The Moon's Atmosphere

Thursday, February 01, 1996
RELATED TAGS: SOLAR SYSTEM
The moon, astronomers insist, does have an atmosphere. But it’s extremely tenuous, about one-trillionth the density of Earth’s, so astronauts won’t need to worry about the wind the next time they play golf on the moon. After the Apollo missions, when instruments first detected the barest wisps of gas around the moon, many researchers had concluded that a gentle rain of sunlight, ions from the solar wind, micrometeors, or some combination of the three was responsible for kicking up a thin atmosphere from atoms in lunar dust. But Boston University astronomers Michael Mendillo and Jeffrey Baumgardner now claim that the moon’s atmosphere is most likely generated by sunlight alone--and that it is larger than anyone had believed.

Mendillo and Baumgardner first observed the moon when it was only a quarter full--the light of a full moon would obscure the faint atmosphere--and noticed that the atmosphere was most dense in the direction facing the sun. This allowed them to rule out meteors as the source of the atmosphere. Meteors, they argue, would be expected to hit the moon from all directions, thereby creating a fairly uniform atmosphere.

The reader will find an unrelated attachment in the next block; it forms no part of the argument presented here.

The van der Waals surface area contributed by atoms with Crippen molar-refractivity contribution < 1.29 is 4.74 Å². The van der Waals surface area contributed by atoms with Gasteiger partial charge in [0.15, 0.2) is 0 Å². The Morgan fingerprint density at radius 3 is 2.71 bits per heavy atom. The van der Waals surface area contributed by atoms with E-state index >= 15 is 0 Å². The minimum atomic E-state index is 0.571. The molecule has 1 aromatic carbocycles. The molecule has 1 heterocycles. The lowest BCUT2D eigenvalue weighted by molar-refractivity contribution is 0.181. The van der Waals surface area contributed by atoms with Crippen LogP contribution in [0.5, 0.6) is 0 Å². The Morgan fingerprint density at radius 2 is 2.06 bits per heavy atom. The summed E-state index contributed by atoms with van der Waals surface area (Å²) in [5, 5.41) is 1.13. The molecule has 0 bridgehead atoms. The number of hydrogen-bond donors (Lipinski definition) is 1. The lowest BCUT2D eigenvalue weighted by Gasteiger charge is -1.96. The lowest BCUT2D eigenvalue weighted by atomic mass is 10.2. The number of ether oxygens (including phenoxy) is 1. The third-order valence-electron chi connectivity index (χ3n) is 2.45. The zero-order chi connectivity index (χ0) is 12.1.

Observations made during a lunar eclipse ruled out the solar wind. An eclipse occurs when the moon passes through Earth’s shadow, or umbra, while its atmosphere is still lit by the sun, and is the best time for photographing the atmosphere. On November 29, 1993, Mendillo and Baumgardner used a mask on their telescope to block residual moonlight visible even during an eclipse. They detected sodium atoms twice as far out as anyone had before--nearly 10,000 miles from the moon.

Moreover, they made those observations when the moon was inside Earth’s magnetic field. The field is swept into a long tail on the planet’s nightside by the charged particles of the solar wind, but it also deflects that wind. Before the eclipse, the moon had been inside the magnetotail and protected from the solar wind for several days, and yet its atmosphere was undiminished. But it was battered by sunlight--which is unaffected by the magnetic field--for all but a few hours during the eclipse. Mendillo and Baumgardner concluded that sunlight must be primarily responsible for creating the lunar atmosphere.

Sunlight is constantly dislodging atoms from the lunar surface, Mendillo explains, because the atoms are only loosely bound to the lunar dust. Some of the atoms drift off into space, never to return, but most of them slow and eventually fall back to the moon. It’s not a permanent atmosphere in the sense ours is, says Mendillo. It is continually being created and lost.
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